Video: Extremely Rare Megamouth Shark Filmed by Diver Off Indonesia's Komodo Island

Megamouth shark
Megamouth shark. FLMNH Ichtyology

Extremely rare footage of a megamouth shark has been captured off the coast of Indonesia. British diver Penny Bielich was diving at the Gili Lawa Laut off Komodo Island when the megamouth shark passed over her. Her diving partner, Heikki Innanen, told her to get her camera and she managed to film the shark as it swam by.

In the 26 second clip, you can see the large shark swim past—seemingly unperturbed by Bielich's presence—before it disappears into the distance.

Megamouth sharks are elusive creatures, with scientists having only ever encountered 102 specimens. While the International Union for Conservation of Nature (IUCN) lists them as being of least concern, meaning it is not considered to be under threat in any way, this listing somewhat down how little we know about it.

Scientists believe it normally lives around 1,500 meters (0.9 miles) under the surface of the ocean. "It is known from only 102 specimens (as of August 2015), and therefore appears to be very rarely encountered throughout its range, yet likely to be increasingly taken as bycatch in oceanic and offshore fisheries," the IUCN says. "Further research on its ecology and habitat use are required to better understand this species and the potential effects of fishing.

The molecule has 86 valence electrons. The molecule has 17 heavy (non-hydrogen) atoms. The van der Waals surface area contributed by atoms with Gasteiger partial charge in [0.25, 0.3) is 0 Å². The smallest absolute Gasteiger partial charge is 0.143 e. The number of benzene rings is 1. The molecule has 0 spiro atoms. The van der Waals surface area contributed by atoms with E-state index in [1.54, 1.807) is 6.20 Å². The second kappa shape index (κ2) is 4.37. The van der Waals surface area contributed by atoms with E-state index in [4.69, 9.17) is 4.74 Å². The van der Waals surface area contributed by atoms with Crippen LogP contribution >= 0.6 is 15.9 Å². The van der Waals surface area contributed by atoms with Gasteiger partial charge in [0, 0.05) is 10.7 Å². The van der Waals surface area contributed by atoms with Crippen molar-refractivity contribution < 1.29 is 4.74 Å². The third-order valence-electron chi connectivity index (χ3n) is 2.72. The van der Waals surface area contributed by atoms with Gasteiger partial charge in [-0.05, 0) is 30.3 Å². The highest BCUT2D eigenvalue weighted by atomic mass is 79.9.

"Based on its wide range, at present it is assessed as Least Concern. Its increasing frequency of capture in Asia, particularly Taiwan, and its rarity and intrinsic sensitivity to overexploitation mean that captures in fisheries should be tracked carefully to ensure this species does not become threatened in the near future."

Megamouth sharks are named so because of their huge heads and mouths. They normally grow to between 13 and 18 feet and are characterized by their bulbous heads and 50 rows of teeth. Like whale sharks and basking sharks, megamouths are filter feeding sharks. Their diet mostly consists of plankton, jellyfish and small shrimp.